Many years ago, my husband took a job in Rochester, New York, four hundred miles from our Boston home. Neither of us had ever been to Rochester, and we were apprehensive about the move. Our ten-year-old son was more than apprehensive: he was devastated. When we told him about the move, he burst into tears—because Rochester didn’t have a major league baseball team.
The move was scheduled for the end of the summer. Sometime mid-summer, I decided I needed to start reading something long and engaging, as a stable grounding during the uprooting of the move.
Though a firm agnostic at the time, I chose Dante’s Divine Comedy. Despite my doctorate in English Literature, I’d never read it. (Well, maybe because my doctorate was in English Literature, the academy was pretty parochial in those days.)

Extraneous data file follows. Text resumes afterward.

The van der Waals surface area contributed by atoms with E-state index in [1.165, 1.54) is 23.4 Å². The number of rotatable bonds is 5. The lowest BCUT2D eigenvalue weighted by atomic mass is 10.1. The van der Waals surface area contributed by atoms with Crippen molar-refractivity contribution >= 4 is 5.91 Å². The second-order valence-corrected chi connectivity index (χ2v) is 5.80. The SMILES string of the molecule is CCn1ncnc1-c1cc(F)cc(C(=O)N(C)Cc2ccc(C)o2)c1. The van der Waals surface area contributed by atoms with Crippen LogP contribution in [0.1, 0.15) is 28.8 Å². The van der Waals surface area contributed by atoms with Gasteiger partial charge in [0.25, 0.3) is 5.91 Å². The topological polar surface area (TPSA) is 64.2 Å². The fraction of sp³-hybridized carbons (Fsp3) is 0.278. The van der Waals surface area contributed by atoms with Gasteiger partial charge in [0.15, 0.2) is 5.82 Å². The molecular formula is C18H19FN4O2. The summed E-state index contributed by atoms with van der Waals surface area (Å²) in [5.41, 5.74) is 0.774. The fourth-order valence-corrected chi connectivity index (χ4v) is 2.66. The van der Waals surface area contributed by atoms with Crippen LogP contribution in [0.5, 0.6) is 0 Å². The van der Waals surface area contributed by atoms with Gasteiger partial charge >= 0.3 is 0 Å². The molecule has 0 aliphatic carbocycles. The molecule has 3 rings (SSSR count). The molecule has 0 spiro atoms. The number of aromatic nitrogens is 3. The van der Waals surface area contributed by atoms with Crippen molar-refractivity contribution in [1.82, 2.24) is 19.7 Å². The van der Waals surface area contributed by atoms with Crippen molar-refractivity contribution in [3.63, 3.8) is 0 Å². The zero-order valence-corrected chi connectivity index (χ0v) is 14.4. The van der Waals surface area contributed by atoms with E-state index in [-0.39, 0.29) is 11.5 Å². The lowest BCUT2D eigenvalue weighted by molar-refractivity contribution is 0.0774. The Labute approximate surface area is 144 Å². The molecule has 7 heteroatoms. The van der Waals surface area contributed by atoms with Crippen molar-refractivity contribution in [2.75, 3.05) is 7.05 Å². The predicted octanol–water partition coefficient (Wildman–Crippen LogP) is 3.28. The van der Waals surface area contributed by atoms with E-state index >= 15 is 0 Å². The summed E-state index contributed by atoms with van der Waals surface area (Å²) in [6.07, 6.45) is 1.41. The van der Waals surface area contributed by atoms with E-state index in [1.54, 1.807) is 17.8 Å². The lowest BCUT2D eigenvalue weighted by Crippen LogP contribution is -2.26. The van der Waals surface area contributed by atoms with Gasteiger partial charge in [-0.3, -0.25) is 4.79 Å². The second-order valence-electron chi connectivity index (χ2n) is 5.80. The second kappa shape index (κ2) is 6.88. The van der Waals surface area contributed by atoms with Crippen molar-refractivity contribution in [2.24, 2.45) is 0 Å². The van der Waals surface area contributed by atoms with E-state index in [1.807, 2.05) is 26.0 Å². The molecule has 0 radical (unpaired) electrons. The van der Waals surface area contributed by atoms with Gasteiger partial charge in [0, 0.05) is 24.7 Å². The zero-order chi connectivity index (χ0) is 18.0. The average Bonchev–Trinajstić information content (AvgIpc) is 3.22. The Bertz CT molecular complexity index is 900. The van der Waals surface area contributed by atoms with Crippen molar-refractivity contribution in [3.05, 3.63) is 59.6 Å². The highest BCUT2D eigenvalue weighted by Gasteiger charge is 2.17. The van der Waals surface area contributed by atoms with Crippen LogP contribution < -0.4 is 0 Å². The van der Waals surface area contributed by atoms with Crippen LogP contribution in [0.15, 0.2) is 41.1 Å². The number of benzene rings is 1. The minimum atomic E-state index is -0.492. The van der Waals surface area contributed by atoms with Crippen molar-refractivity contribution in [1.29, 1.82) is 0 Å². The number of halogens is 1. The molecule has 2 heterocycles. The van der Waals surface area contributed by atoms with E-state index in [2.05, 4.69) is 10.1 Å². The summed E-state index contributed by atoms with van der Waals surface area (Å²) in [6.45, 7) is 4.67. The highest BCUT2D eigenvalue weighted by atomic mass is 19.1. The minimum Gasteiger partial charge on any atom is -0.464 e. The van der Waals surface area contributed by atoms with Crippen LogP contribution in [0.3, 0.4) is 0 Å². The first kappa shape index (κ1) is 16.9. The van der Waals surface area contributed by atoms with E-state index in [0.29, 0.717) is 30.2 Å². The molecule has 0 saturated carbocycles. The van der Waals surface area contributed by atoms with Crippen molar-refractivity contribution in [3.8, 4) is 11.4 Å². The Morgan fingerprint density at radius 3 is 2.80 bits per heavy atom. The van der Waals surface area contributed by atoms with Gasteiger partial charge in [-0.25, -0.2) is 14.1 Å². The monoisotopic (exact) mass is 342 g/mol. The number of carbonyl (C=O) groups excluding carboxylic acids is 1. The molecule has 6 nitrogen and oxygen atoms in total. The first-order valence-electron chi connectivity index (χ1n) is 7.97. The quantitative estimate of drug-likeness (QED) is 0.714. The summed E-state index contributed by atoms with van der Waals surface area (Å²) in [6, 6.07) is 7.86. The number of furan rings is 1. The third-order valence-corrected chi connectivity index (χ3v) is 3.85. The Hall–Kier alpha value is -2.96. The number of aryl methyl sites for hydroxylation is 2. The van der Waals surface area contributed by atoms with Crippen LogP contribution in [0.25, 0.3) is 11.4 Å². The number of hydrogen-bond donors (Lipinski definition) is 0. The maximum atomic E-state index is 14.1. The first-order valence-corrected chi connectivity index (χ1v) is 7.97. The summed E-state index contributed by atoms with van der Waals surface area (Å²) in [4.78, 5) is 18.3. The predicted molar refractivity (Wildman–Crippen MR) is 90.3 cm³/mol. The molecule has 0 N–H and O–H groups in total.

Somehow we had John Ciardi’s three-volume verse translation on our shelves. So I started “Midway in our life’s journey” and continued from there, down into the Inferno. I was beginning my ascent through Purgatory when we loaded the U-Haul truck and drove west.
During the weeks of settling into our new home—arranging furniture, buying fabric to make curtains, finding a good grocery store, helping our son adjust to his new school—I reached the top of Purgatory and entered the dazzling light of Paradise. I stayed in Paradise while raking fall leaves—all the way to the final “Love that moves the Sun and the other stars.”